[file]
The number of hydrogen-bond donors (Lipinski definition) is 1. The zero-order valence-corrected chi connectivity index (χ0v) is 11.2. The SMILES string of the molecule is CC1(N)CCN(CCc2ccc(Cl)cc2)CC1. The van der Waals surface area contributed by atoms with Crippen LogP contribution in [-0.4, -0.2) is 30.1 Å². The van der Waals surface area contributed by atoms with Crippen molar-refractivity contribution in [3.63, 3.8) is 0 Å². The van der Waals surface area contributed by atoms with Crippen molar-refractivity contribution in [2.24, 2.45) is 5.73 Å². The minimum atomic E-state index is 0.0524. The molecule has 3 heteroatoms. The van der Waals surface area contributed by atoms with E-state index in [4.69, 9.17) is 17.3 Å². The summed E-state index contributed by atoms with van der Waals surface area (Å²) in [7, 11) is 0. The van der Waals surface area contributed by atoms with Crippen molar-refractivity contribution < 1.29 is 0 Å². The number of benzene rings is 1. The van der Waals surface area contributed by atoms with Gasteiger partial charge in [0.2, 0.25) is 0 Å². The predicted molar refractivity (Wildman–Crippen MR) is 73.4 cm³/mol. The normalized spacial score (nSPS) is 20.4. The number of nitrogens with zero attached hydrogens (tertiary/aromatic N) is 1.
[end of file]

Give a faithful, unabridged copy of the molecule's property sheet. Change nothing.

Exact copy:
The number of hydrogen-bond donors (Lipinski definition) is 1. The zero-order valence-corrected chi connectivity index (χ0v) is 11.2. The SMILES string of the molecule is CC1(N)CCN(CCc2ccc(Cl)cc2)CC1. The van der Waals surface area contributed by atoms with Crippen LogP contribution in [-0.4, -0.2) is 30.1 Å². The van der Waals surface area contributed by atoms with Crippen molar-refractivity contribution in [3.63, 3.8) is 0 Å². The van der Waals surface area contributed by atoms with Crippen molar-refractivity contribution in [2.24, 2.45) is 5.73 Å². The minimum atomic E-state index is 0.0524. The molecule has 3 heteroatoms. The van der Waals surface area contributed by atoms with E-state index in [4.69, 9.17) is 17.3 Å². The summed E-state index contributed by atoms with van der Waals surface area (Å²) in [7, 11) is 0. The van der Waals surface area contributed by atoms with Crippen molar-refractivity contribution < 1.29 is 0 Å². The number of benzene rings is 1. The van der Waals surface area contributed by atoms with Gasteiger partial charge in [0.2, 0.25) is 0 Å². The predicted molar refractivity (Wildman–Crippen MR) is 73.4 cm³/mol. The normalized spacial score (nSPS) is 20.4. The number of nitrogens with zero attached hydrogens (tertiary/aromatic N) is 1.